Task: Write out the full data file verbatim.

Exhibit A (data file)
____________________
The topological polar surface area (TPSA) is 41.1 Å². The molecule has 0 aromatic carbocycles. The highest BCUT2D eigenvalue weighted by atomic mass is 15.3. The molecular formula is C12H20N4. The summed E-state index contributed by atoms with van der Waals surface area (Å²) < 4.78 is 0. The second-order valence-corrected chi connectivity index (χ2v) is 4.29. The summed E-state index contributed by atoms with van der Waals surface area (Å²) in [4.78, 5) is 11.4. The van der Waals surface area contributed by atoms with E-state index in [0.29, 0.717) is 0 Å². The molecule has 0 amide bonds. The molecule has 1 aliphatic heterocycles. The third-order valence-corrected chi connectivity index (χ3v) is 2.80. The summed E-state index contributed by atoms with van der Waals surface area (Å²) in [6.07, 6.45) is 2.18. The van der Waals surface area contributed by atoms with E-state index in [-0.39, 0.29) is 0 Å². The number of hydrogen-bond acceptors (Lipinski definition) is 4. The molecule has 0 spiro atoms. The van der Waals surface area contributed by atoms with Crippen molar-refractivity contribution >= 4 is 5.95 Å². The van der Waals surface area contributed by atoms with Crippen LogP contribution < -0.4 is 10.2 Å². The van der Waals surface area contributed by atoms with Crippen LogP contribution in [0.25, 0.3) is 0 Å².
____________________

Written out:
The topological polar surface area (TPSA) is 41.1 Å². The molecule has 0 aromatic carbocycles. The highest BCUT2D eigenvalue weighted by atomic mass is 15.3. The molecular formula is C12H20N4. The summed E-state index contributed by atoms with van der Waals surface area (Å²) < 4.78 is 0. The second-order valence-corrected chi connectivity index (χ2v) is 4.29. The summed E-state index contributed by atoms with van der Waals surface area (Å²) in [4.78, 5) is 11.4. The van der Waals surface area contributed by atoms with E-state index in [0.29, 0.717) is 0 Å². The molecule has 0 amide bonds. The molecule has 1 aliphatic heterocycles. The third-order valence-corrected chi connectivity index (χ3v) is 2.80. The summed E-state index contributed by atoms with van der Waals surface area (Å²) in [6.07, 6.45) is 2.18. The van der Waals surface area contributed by atoms with E-state index in [-0.39, 0.29) is 0 Å². The number of hydrogen-bond acceptors (Lipinski definition) is 4. The molecule has 0 spiro atoms. The van der Waals surface area contributed by atoms with Crippen molar-refractivity contribution >= 4 is 5.95 Å². The van der Waals surface area contributed by atoms with Crippen LogP contribution < -0.4 is 10.2 Å². The van der Waals surface area contributed by atoms with Crippen LogP contribution in [0.25, 0.3) is 0 Å².